McGonagall had also been a weaver, but once he abandoned that trade to follow the Muse he never “resumed the shuttle”. There was no turning back for this indomitable spirit, who might, in all seriousness, have declared in Henley’s words:
In the fell clutch of circumstance
I have not winced nor cried aloud.
Under the bludgeonings of chance
My head is bloody, but unbow’d.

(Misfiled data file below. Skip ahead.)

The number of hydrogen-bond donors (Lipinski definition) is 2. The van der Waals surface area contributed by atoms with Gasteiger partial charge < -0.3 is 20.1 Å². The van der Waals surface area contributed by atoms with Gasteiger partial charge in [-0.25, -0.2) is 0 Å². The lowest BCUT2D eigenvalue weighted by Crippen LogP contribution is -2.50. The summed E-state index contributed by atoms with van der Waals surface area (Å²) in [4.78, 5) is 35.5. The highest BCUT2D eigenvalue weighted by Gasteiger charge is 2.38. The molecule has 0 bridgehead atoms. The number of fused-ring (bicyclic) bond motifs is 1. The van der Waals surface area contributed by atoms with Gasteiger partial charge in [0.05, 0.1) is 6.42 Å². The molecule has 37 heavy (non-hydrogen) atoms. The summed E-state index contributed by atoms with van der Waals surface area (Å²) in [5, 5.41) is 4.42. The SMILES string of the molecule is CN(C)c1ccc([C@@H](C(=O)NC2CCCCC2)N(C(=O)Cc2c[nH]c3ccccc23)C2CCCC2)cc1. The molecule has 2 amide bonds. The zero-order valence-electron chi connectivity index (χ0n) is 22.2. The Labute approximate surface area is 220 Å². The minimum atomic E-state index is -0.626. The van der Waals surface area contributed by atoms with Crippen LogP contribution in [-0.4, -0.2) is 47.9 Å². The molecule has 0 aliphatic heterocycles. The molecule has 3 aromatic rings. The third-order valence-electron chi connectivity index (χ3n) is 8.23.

His head was often enough literally bloody. At first — living in one of the vilest slums of Dundee — he secured a regular clientele for his penny poems, but he also fancied himself as a tragic actor. His appearances in various public halls in the city led to his being pelted with refuse of all kinds and generally mishandled, and the police warned the lessees that he must be given no further engagements. McGonagall justly enough protested against this, declaring that he was the innocent party and yet he was being punished and deprived of a source of livelihood. The police would not listen to his complaints, however. His appearances on the streets next became signals for all manner of baiting and hooliganism. It became impossible for him to try to sell his broadsides at street corners or in the shops, or even to go round his regular clientele. He was made the prey of practical jokes and hoaxes of all sorts and sent off on wild-goose chases to London and to America. Forced to leave Dundee, he lived for a little in Perth; but Perth was too small to yield even the minimum number of poem-purchasers at a penny a time to keep him (and his wife) in the barest necessities. So he went to Edinburgh (where he died), and there, and in Glasgow, was subjected to extreme ill-usage and baited unmercifully by students and others who organised mock dinners at which he was crowned as the world’s greatest poet and decorated with bogus honours. The small collections taken up at these affairs, as the price of his ignominy, and frequently of his acquiescence in physical assault and battery, were his main — almost his only — source of income. He became a national joke. His claims to be superior to every other poet, with the sole exception of Shakespeare, were in all the papers — with samples of his indescribable doggerel. Ludicrous incidents were invented — like his attempted interview with Queen Victoria at Balmoral; and most of his alleged sayings and poems (certainly all of these which show the slightest wit or advance his claims in a super-Shavian fashion) were invented by his baiters.